Top: Some of the walls dividing the settlement spaces into a maze of box-like residences in Huaycán; Bottom: The box-like construction of the city

The overall structures were a large a number of enclosures and enclosed spaces stuck together without apparent order, making it difficult to determine the limits between the various structures, though patios, corridors, domestic areas, administrative areas, workshops, warehouses, and religious areas have been identified. At least 15 residential complexes have been identified within Huaycán, with some patios and places decorated with symbols and signs in the form of friezes on the walls. The meaning of these symbols has not been deciphered but they seem to be related to the stars of the sky, like the moon in its various phases, the sun and animals, like the feline (Rosabella  Alvarez-Calderón Silvea-Santiseban, “The use of community spaces in a settlement of the Late Horizon, the case of Huaycan de Cieneguilla in the Lurin Valley, Faculty of Letters and Human Sciences, Pontifical Cathoic University of Peru, Lima, 2008)
    The site is along the Qhapaq Nan, or Main road of the ancient Peruvians, and according to Fernando Mackie, Director of the Huaycán de Cieneguilla Comprehensive Project, Huaycán “has special relevance because it has characteristics of the Ychsma culture and making it more important in relation to the route of the Qhapaq Ñan.” (Krzysztof Makowski et al., Pachacamac, Ychsma and the Caringas, Avqi Publishers, Lima, 2008pp267-316)
The numerous Ichma cities were located in the area of Lima, and were built long before. The inland main north south Andean road the Inca later called The Chapqa Nan, or Highway of the Sun, was east of the coast, up in the hills and mountains, while a coast road ran along the shoreline

This Ishmay Kingdom lasted until around 1440 when they were absorbed into the Incan Empire. They inhabited Pachacamac, though they did not build it, which original builders constructed at least 16 pyramids in Pachacamac, and built or remodeled more structures in the Lima area. Among these are the Huaca Huantille, Huaca Mateo Salado, Huaca San Borja, and the Huaca San Miguel. Additionally, archaeological sites in Puruchuco and Cajamaruilla have also been identified as  Ichma culture settlements.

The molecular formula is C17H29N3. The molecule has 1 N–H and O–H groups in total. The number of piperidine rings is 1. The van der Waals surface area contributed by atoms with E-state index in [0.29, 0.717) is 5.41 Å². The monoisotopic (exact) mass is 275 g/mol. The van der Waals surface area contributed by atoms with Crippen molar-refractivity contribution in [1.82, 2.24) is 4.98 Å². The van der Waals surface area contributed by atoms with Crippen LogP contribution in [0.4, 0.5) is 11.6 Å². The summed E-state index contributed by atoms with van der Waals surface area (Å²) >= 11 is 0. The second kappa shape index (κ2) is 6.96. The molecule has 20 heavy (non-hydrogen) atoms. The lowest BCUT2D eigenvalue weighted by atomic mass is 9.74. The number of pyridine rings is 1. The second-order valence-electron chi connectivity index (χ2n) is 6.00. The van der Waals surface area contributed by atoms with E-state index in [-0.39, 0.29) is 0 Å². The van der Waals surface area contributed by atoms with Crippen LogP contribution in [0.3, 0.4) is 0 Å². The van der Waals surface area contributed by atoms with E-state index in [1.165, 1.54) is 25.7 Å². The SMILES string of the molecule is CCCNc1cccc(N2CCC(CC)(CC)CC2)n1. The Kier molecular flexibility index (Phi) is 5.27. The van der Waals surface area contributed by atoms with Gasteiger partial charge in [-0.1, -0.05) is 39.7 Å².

A number of cultural and human remains have been discovered in various Ichma sites. At the Huaca Huantille, at least 9 in three mummy bundles have been discovered, buried with ceramic items and jewelry crafted from copper, silver and gold. At Pachacamac, more than 80 mummies were found in a 66-foot long, previously unlooted and undisturbed oval-shaped burial chamber. With these were found numerous artifacts, including ceramic wares, jewelry, and animal remains (“Temple of Doom: Scientists Discover Peruvian Tomb Filled with Mummies, Infants,” Time, May 24, 2012).
The towering city of Huaycán east of Pachacamac and Lima

As the ancient home of one of South America’s largest Pre-Inca civilizations, the site has attracted copious attention from researchers over the years. Excavation on the site began in the late 1800s with the arrival of a German archaeologist, Max Uhle. In the past 20 years, archaeologists have made a number of remarkable discoveries in Pachacamac, including several pyramids and a cemetery.
    The point is, once again, we find strong evidence that the area between Pachacamac and Lima along the Peruvian coast was solidly occupied, with many, many buildings, including both public and private dwellings, as well as a myraid of roads connecting the area in every direction. As the claimed city of Zarahemla, this certainly fits the rise and development of the Nephite capital over the 600 years of its occupation.